Long was appointed AM in 1980. She next joined forces with Margaret Kelly to co-produce the successful feature film Puberty Blues (1981). She produced Silver City (1984), a film about postwar Polish immigration to Australia, and Emerald City (1988), a film adaptation of the stage play by David Williamson. In 1984 she was appointed the first chair of the advisory committee of the National Film and Sound Archive (NFSA).

‘Precise in dress and speech’ (Jennings 1977, 24), with red hair and a ‘friendly smile’ (Hewett 1976, 36), Long was described by her friend Jennie Boddington as ‘always dauntless, positive, [and] brave,’ with ‘a spirit of obligation, of service, and of giving herself to the community’ (Boddington 2000). Her interest in social history drove her film-making throughout her career. When she entered the industry there were few female role models on the production side in cinema and her contribution to the Australian industry was original, sustained, and significant. Among her many awards and nominations were the Dorothy Crawford award of the Australian Writers’ Guild (1991), and the Ken G. Hall award from the NFSA (posthumously in 1999). Predeceased by one stepson, she died on 2 January 1999 at St Leonards, survived by her husband, their daughter and son, and one stepson; she was cremated. In 2007 a street in the Canberra suburb of Franklin was named after her.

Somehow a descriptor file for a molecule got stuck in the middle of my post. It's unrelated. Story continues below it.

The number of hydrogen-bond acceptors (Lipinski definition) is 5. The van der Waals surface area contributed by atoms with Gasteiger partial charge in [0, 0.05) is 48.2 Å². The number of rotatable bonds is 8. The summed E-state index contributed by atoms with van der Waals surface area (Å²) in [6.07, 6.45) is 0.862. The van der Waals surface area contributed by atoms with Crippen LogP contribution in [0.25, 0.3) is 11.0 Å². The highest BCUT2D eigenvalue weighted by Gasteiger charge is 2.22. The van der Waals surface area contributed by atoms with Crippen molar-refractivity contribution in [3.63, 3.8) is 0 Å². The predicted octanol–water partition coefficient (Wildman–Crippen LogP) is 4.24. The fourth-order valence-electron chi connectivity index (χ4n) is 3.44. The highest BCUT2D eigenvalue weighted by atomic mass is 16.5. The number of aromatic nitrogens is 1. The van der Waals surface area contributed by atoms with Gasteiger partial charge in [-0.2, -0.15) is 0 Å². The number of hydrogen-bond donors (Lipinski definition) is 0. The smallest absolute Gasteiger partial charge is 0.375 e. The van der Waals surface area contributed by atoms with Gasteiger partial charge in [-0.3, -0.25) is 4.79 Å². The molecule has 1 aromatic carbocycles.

Research edited by Karen Fox

Select Bibliography

  • Boddington, Jennie. ‘Eulogy for Joan Long [January 1999].’ Senses of Cinema, no. 8 (July 2000). Copy held on ADB file
  • Buckley, Anthony. ‘Joan Long.’ Independent, 1 March 1999, Monday Review 7
  • Henningham, Nikki. ‘Long, Joan (1925–1999).’ The Encyclopedia of Women and Leadership in Twentieth-Century Australia. Australian Women’s Archives Project, 2014. Accessed 21 July 2022. Copy held on ADB file
  • Hewett, Jenni. ‘Joan Long Is Winning Her Way to the Top.’ West Australian (Perth), 18 May 1976, 36
  • Jennings, Terry. ‘Lots of Love and a Little Lunacy.’ Advertiser (Adelaide), 20 August 1977, 24
  • Keavney, Kay. ‘She Writes for Movies, Leads a Union, and Likes Doing the Cooking.’ Australian Women’s Weekly, 13 December 1972, 15
  • Long, Joan. Interview by Hazel de Berg, 15 July 1977. Transcript. Hazel de Berg collection. National Library of Australia
  • Morton-Evans, Michael. ‘A Producer Perseveres and Wins Her Silver.’ Australian, 12 September 1984, 8

Additional Resources

Related Entries in NCB Sites

Citation details

Anne Pender, 'Long, Joan Dorothy (1925–1999)', Australian Dictionary of Biography, National Centre of Biography, Australian National University,, published online 2023, accessed online 13 June 2024.

© Copyright Australian Dictionary of Biography, 2006-2024

Joan Long, 1984

Joan Long, 1984

National Archives of Australia, A8746:KN7/3/84/240

Life Summary [details]

Alternative Names
  • Boundy, Joan Dorothy

20 July, 1925
Rushworth, Victoria, Australia


2 January, 1999 (aged 73)
St Leonards, Sydney, New South Wales, Australia

Cause of Death

bowel perforation

Religious Influence

Includes the religion in which subjects were raised, have chosen themselves, attendance at religious schools and/or religious funeral rites; Atheism and Agnosticism have been included.

Key Organisations